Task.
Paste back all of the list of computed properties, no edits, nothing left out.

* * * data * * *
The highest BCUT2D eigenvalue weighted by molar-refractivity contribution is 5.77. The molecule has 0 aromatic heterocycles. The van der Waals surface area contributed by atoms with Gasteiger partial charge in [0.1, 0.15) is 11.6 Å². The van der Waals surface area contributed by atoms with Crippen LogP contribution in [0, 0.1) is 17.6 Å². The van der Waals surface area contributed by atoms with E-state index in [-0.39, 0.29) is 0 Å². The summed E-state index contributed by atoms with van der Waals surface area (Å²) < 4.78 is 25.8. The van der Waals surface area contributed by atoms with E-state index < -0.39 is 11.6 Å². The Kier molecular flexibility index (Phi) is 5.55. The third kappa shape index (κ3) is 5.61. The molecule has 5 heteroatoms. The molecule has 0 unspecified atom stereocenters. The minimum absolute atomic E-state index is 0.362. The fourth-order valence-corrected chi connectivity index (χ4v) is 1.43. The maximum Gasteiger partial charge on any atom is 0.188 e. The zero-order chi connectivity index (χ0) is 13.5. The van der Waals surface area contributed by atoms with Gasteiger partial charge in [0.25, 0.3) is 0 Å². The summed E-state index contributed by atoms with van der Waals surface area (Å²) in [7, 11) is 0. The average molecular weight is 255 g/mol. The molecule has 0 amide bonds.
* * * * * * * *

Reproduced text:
The highest BCUT2D eigenvalue weighted by molar-refractivity contribution is 5.77. The molecule has 0 aromatic heterocycles. The van der Waals surface area contributed by atoms with Gasteiger partial charge in [0.1, 0.15) is 11.6 Å². The van der Waals surface area contributed by atoms with Crippen LogP contribution in [0, 0.1) is 17.6 Å². The van der Waals surface area contributed by atoms with E-state index in [-0.39, 0.29) is 0 Å². The summed E-state index contributed by atoms with van der Waals surface area (Å²) < 4.78 is 25.8. The van der Waals surface area contributed by atoms with E-state index < -0.39 is 11.6 Å². The Kier molecular flexibility index (Phi) is 5.55. The third kappa shape index (κ3) is 5.61. The molecule has 5 heteroatoms. The molecule has 0 unspecified atom stereocenters. The minimum absolute atomic E-state index is 0.362. The fourth-order valence-corrected chi connectivity index (χ4v) is 1.43. The maximum Gasteiger partial charge on any atom is 0.188 e. The zero-order chi connectivity index (χ0) is 13.5. The van der Waals surface area contributed by atoms with Gasteiger partial charge in [0.25, 0.3) is 0 Å². The summed E-state index contributed by atoms with van der Waals surface area (Å²) in [7, 11) is 0. The average molecular weight is 255 g/mol. The molecule has 0 amide bonds.